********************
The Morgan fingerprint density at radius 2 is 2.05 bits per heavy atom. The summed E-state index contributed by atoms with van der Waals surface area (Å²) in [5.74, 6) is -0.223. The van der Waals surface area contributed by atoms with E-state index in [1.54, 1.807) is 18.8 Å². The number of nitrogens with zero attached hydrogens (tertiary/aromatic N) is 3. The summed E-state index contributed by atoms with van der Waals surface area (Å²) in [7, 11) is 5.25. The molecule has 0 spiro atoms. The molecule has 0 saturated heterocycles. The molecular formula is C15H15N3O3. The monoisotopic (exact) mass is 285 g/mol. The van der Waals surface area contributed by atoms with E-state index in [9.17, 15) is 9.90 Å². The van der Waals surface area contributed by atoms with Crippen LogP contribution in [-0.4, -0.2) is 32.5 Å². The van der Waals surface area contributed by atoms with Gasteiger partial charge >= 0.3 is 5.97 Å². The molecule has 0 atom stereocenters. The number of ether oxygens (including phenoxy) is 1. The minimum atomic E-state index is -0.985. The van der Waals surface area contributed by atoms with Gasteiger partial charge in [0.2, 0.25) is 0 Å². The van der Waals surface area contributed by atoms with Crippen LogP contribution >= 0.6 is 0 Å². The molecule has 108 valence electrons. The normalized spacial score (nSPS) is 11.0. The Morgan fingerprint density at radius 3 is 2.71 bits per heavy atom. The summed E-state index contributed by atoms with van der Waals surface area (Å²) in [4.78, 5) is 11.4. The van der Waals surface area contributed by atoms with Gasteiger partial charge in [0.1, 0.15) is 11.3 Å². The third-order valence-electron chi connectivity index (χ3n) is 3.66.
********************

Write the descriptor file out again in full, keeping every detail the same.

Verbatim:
The Morgan fingerprint density at radius 2 is 2.05 bits per heavy atom. The summed E-state index contributed by atoms with van der Waals surface area (Å²) in [5.74, 6) is -0.223. The van der Waals surface area contributed by atoms with E-state index in [1.54, 1.807) is 18.8 Å². The number of nitrogens with zero attached hydrogens (tertiary/aromatic N) is 3. The summed E-state index contributed by atoms with van der Waals surface area (Å²) in [7, 11) is 5.25. The molecule has 0 spiro atoms. The molecule has 0 saturated heterocycles. The molecular formula is C15H15N3O3. The monoisotopic (exact) mass is 285 g/mol. The van der Waals surface area contributed by atoms with E-state index in [9.17, 15) is 9.90 Å². The van der Waals surface area contributed by atoms with Crippen LogP contribution in [-0.4, -0.2) is 32.5 Å². The van der Waals surface area contributed by atoms with Gasteiger partial charge >= 0.3 is 5.97 Å². The molecule has 0 atom stereocenters. The number of ether oxygens (including phenoxy) is 1. The minimum atomic E-state index is -0.985. The van der Waals surface area contributed by atoms with Gasteiger partial charge in [0.2, 0.25) is 0 Å². The van der Waals surface area contributed by atoms with Crippen LogP contribution >= 0.6 is 0 Å². The molecule has 108 valence electrons. The normalized spacial score (nSPS) is 11.0. The Morgan fingerprint density at radius 3 is 2.71 bits per heavy atom. The summed E-state index contributed by atoms with van der Waals surface area (Å²) in [4.78, 5) is 11.4. The van der Waals surface area contributed by atoms with Gasteiger partial charge in [0.1, 0.15) is 11.3 Å². The third-order valence-electron chi connectivity index (χ3n) is 3.66.